To celebrate the launch of the Heritage collection for Lee Jofa, Traditional Home and Lee Jofa invited bloggers from the Blogfest 2011 event to preview six styled vignettes featuring the fabrics each designer chose to recolor for the collection. Designers were in attendance to answer questions and sign copies of Inspired Styles (Assouline) a beautiful book featuring many prominent Kravet and Lee Jofa designers.
The Heritage collection features classic fabrics from the Lee Jofa archive that have been reimagined and reinterpreted by the designers, who sought to update the designs for today’s market. Designers David Easton, Diamond & Baratta, Eric Cohler, Suzanne Kasler, Suzanne Rheinstein and Thomas O’Brien each brought his or her own unique aesthetic to the project, creating a beautiful juxtaposition and a tribute to the past.
David Easton selected Gaddesden, a screen adaptation of a Jacobean tree of life block dating from the 1920s, with the intent of adding texture to the background and softening the look for today’s market. “Gaddesden utilized the typical vine pattern current to its era that I have always liked, said Easton. “I wanted to make an older, historic pattern fresh and new and I thought this specific design leant itself to this.”
William Diamond and Anthony Baratta of Diamond & Baratta selected Rosebank, which originated in the 1850s during the heyday of Victorian floral design. The handblocked pattern was introduced to Lee Jofa in 1913 and remains in the line to this day as a screen print. Diamond and Baratta love classic floral English chintzes and jumped at the opportunity to recolor this classic print for today’s market.
Eric Cohler was inspired by the Treyes Handblock pattern, printed with 20 handblocks, which was first introduced to Lee Jofa in 1963. Inspired by an Indian tree of life design dating back to the 1920s, the original documentary version was on linen union, but Eric Cohler felt that it would be beautifully presented on glazed cotton as a true English country house chintz.
Suzanne Kasler chose to reimagine the Shiraz print, a popular multicolored floral inspired by an antique rug design, which was developed by Lee Jofa in 1996. “In reworking the color palette, I continued to go back to the basic pattern and how it translated into two colors,” said Kasler. By tracing the outline of the design and recoloring it with one color on white and natural linen, she transformed the pattern and gave it an entirely new look.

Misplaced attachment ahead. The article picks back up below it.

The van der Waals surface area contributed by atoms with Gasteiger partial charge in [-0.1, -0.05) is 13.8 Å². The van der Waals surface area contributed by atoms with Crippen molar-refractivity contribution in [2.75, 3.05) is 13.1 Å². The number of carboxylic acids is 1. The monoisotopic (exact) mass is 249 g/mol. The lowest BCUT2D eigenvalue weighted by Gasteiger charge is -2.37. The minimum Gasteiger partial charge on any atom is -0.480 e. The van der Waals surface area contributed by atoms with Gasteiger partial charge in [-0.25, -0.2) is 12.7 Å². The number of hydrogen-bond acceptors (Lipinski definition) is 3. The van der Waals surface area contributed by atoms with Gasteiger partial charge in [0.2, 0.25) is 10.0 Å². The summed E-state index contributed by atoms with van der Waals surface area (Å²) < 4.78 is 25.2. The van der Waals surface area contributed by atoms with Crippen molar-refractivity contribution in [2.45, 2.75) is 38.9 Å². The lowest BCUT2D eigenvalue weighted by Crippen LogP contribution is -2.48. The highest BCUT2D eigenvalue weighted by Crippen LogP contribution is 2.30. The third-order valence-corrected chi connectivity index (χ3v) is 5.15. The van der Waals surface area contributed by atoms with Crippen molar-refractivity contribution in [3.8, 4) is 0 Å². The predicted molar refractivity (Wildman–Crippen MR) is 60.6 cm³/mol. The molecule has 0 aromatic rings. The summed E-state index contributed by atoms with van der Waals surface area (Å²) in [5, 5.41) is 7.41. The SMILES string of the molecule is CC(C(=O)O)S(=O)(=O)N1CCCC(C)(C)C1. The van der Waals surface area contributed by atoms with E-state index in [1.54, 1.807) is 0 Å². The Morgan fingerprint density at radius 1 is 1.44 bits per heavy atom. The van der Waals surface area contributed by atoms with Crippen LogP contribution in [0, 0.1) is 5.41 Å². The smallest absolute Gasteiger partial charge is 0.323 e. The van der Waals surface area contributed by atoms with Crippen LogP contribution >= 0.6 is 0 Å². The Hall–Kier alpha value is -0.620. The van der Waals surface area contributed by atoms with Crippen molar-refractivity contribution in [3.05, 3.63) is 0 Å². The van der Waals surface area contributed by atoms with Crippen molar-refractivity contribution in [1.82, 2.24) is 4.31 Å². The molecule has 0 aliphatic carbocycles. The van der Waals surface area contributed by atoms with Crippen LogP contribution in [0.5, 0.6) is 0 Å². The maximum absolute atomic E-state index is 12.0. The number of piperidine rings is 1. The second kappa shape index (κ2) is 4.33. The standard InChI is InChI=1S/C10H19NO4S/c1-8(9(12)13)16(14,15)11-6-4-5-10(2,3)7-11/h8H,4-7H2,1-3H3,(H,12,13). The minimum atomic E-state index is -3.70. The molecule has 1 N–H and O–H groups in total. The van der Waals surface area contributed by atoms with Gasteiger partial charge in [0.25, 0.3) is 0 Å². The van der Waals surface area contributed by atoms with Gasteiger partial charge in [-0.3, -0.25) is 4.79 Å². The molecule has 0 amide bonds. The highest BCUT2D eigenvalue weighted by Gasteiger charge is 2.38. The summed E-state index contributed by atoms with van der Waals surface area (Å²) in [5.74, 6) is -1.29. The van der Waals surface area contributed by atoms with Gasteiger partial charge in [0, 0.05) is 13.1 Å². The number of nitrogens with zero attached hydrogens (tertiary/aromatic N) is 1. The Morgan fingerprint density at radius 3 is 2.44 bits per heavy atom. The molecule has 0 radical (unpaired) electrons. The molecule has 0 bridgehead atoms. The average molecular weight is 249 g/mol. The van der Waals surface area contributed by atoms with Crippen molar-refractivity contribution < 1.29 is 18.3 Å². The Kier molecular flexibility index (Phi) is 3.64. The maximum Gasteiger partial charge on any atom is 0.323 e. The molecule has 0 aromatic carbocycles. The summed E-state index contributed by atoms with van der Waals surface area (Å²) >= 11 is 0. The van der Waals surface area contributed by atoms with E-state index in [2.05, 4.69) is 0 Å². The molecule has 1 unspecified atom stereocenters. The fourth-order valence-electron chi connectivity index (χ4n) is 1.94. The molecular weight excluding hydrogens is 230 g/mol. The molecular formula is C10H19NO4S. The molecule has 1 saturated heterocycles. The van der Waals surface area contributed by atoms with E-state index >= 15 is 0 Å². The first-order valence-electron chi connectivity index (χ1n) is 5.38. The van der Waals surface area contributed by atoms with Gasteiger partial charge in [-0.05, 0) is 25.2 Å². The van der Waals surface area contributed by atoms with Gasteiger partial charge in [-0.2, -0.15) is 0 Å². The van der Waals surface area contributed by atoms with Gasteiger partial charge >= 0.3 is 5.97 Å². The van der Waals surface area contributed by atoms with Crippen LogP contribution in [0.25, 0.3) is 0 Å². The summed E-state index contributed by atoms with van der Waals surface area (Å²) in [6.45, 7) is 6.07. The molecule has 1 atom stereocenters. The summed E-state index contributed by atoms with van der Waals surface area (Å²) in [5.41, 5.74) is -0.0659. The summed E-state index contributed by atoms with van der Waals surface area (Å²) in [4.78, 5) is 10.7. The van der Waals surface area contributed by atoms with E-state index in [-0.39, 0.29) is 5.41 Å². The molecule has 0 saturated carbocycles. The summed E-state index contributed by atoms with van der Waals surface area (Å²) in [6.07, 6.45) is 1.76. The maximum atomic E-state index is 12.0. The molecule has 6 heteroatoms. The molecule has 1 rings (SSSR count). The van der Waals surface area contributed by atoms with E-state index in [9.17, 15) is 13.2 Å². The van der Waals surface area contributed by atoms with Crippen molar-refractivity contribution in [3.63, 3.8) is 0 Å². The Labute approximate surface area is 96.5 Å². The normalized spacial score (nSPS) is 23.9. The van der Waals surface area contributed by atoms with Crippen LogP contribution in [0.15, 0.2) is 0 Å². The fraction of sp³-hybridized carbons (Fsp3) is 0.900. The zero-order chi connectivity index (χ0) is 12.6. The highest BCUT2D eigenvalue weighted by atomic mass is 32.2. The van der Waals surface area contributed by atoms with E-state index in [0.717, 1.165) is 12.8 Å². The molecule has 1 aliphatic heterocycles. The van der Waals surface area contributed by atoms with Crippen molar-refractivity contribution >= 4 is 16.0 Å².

Suzanne Rheinstein chose to recolor the classic English documentary floral Clarendon, which was created in the 19th century when the Victorians delighted in bringing the outdoors in. “One of the things I love in my design work is the chance to use things from the past in ways that are suited for the way we live now,” she said. Rheinstein updated the classic design on linen.
Thomas O’Brien chose to work with a favorite handblock, called Nympheus, which dates back to 1915. He added signature elements of deep indigo to the coloration of the classic design. Says O’Brien of his preference for featuring the reverse side of the print, “The rich bleed-through is more abstract on the reverse side, and the pattern is softer. It takes on the feeling of a watercolor.”
These updated and transformed fabrics are now available in Lee Jofa showrooms throughout the country. Thank you to Traditional Home for giving our blogging friends the opportunity to many of their design idols!